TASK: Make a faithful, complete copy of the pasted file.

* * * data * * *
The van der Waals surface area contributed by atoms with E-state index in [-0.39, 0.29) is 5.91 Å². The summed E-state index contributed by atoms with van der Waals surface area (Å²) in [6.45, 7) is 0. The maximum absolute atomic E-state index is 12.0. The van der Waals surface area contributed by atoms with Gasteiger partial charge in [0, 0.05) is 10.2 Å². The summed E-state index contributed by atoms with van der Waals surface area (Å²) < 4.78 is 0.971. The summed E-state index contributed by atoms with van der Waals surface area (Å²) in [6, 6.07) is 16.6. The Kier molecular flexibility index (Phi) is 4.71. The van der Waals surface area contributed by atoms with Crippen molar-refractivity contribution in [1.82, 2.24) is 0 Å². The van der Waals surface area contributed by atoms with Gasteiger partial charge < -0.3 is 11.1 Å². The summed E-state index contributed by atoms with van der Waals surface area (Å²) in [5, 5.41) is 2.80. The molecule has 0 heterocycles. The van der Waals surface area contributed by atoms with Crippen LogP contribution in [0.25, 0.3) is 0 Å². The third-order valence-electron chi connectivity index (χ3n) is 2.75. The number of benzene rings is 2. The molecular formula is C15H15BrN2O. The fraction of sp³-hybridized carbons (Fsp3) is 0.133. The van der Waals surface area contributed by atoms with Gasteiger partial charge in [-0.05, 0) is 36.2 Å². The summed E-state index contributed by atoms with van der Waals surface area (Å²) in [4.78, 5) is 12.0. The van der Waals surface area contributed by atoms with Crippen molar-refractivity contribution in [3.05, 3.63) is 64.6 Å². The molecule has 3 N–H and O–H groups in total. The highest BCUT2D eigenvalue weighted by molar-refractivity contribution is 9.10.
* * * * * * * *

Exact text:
The van der Waals surface area contributed by atoms with E-state index in [-0.39, 0.29) is 5.91 Å². The summed E-state index contributed by atoms with van der Waals surface area (Å²) in [6.45, 7) is 0. The maximum absolute atomic E-state index is 12.0. The van der Waals surface area contributed by atoms with Gasteiger partial charge in [0, 0.05) is 10.2 Å². The summed E-state index contributed by atoms with van der Waals surface area (Å²) < 4.78 is 0.971. The summed E-state index contributed by atoms with van der Waals surface area (Å²) in [6, 6.07) is 16.6. The Kier molecular flexibility index (Phi) is 4.71. The van der Waals surface area contributed by atoms with Crippen molar-refractivity contribution in [1.82, 2.24) is 0 Å². The van der Waals surface area contributed by atoms with Gasteiger partial charge < -0.3 is 11.1 Å². The summed E-state index contributed by atoms with van der Waals surface area (Å²) in [5, 5.41) is 2.80. The molecule has 0 heterocycles. The van der Waals surface area contributed by atoms with Crippen LogP contribution in [0.25, 0.3) is 0 Å². The third-order valence-electron chi connectivity index (χ3n) is 2.75. The number of benzene rings is 2. The molecular formula is C15H15BrN2O. The fraction of sp³-hybridized carbons (Fsp3) is 0.133. The van der Waals surface area contributed by atoms with Gasteiger partial charge in [-0.05, 0) is 36.2 Å². The summed E-state index contributed by atoms with van der Waals surface area (Å²) in [4.78, 5) is 12.0. The van der Waals surface area contributed by atoms with Crippen molar-refractivity contribution in [3.05, 3.63) is 64.6 Å². The molecule has 3 N–H and O–H groups in total. The highest BCUT2D eigenvalue weighted by molar-refractivity contribution is 9.10.